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DAMASCUS, September 14 (Itar-Tass) - Ilyas Karabay, who just days ago was doing his daily chores at the Monastery of Equal-to-the-Apostles St. Thekla in Syria’s town of Maaloula, is sitting in front of us in the basement of a semi-finished house just several hundred meters away from the entrance to his hometown. He is no longer a church employee, he is a soldier, who has had to find a rifle go and fight for his war-ravaged country. A week ago several thousand foreign mercenaries riding military off-road vehicles raided a Christian shrine of world importance and staged a blood bath. Ilyas does not know how many Christian civilians died at the hands of Islamic militants, because for several days in row he and also nuns, children and old people had had to hide in the basement of the local monastery, without food or water. One night he managed to escape, sneak his way through the militants’ positions and join the volunteers - all local civilians, like himself, whom the very course of history forced to take up arms and defend themselves and their families and homes.
Syria, a country where each stone is history, is now struggling through turmoil and chaos. War has hit literally every home. Two hundred thousand people have been killed and hundreds of thousands injured, and two million have had to flee their ruined homes and cities. Damascus - the pearl of the Middle East - is under a state of siege. Whole neighbourhoods are bombed and shelled every day in day out, and fire exchanges continue unabated in certain quarters round the clock. Only the central streets, surrounded by roadblocks are relatively safe. The military firmly control all entrances into the city, just as the main roads leading to Damascus. Yet, these roads remain most vulnerable to sniper fire. Even the Damascus-Beirut highway - the road of life that lets thousands of refugees escape to neighbouring Lebanon and shuttle trucks, bring essentials to the city is said to be unsafe. The Russian embassy officials, who welcomed Itar-Tass correspondents on the border, surely had a good reason to come to meet us in armoured off-road vehicles and, under the protection of a Russian military escort, to cover the 60 kilometres to the city at full throttle in virtually no time.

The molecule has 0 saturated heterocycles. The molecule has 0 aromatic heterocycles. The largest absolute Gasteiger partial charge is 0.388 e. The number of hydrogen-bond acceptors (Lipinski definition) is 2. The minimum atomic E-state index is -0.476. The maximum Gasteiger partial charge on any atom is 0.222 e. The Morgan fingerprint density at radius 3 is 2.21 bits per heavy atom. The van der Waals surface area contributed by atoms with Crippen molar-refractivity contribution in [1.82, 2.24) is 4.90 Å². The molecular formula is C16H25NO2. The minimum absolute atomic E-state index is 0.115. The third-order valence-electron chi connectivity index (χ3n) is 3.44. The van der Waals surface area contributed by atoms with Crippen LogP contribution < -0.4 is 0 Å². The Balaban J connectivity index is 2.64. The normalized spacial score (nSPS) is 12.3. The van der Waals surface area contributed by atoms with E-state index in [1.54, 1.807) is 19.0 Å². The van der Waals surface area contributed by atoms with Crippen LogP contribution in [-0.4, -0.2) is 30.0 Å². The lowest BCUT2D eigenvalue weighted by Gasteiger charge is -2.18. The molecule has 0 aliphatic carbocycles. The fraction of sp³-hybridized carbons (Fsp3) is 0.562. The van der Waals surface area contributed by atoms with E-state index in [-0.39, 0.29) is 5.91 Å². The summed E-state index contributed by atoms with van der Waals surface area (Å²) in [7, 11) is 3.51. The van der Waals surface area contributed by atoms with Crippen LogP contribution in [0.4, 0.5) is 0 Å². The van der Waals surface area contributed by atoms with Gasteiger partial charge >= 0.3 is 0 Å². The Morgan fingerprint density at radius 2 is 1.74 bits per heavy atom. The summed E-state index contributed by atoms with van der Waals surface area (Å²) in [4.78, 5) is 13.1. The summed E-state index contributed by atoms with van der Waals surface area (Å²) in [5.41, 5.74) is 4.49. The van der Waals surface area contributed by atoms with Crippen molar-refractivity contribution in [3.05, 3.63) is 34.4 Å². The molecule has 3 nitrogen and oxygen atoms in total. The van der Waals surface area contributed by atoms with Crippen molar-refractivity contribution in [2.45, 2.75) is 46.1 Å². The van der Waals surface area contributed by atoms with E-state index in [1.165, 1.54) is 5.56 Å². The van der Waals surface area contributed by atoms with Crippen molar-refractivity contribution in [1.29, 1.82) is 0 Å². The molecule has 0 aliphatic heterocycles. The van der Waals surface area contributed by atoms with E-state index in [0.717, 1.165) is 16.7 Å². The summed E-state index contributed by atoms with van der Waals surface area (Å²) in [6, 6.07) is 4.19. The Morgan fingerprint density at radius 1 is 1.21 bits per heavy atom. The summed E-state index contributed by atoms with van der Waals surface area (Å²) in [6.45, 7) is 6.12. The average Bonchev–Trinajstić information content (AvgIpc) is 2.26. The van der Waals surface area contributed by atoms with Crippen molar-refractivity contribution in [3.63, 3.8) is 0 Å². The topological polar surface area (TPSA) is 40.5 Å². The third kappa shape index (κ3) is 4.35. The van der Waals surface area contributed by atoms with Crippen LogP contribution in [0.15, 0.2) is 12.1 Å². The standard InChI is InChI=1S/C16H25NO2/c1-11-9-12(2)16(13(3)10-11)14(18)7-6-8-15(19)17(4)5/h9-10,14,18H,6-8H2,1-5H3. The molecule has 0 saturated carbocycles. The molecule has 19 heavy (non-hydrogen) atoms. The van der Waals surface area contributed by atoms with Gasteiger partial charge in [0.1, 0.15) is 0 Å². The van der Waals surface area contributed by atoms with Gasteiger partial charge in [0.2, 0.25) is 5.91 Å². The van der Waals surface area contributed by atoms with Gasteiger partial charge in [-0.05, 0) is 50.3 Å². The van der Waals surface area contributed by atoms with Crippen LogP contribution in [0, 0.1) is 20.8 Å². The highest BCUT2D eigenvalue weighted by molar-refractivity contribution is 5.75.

But even despite the gravest situation in the country war-exhausted Syrians remain very friendly and amicable. As soon as you tell them you are from Russia, they invite you to have chat over a cup of tea. Ordinary people are very disposed towards Russia and many have told us only that country is able to help them. On the wall at the entrance to the Russian embassy somebody left an inscription with words of thanks. At evening street processions in support of President Bashar Assad, which are quite frequent here, demonstrators carry Syrian and Russian state flags.
...Ilyas gets into a military jeep. The militants’ positions in the mountain caves and gorges are no more than a kilometre away. Every square inch of land is under sniper and mortar fire. The Syrian army has orders to avoid using heavy artillery in Maaloula so as not to damage Christian shrines. Any step forward is a deadly risk. The military say they are confronted here with what they describe as international Islamic terrorists, whose immediate aim is to create an Islamist state of Iraq and Syria, living by the sharia laws, and in the longer term, a global Islamic Caliphate. Ilyas knows that he is fighting not just for his hometown. He is fighting for the freedom of the entire civilized Muslim world.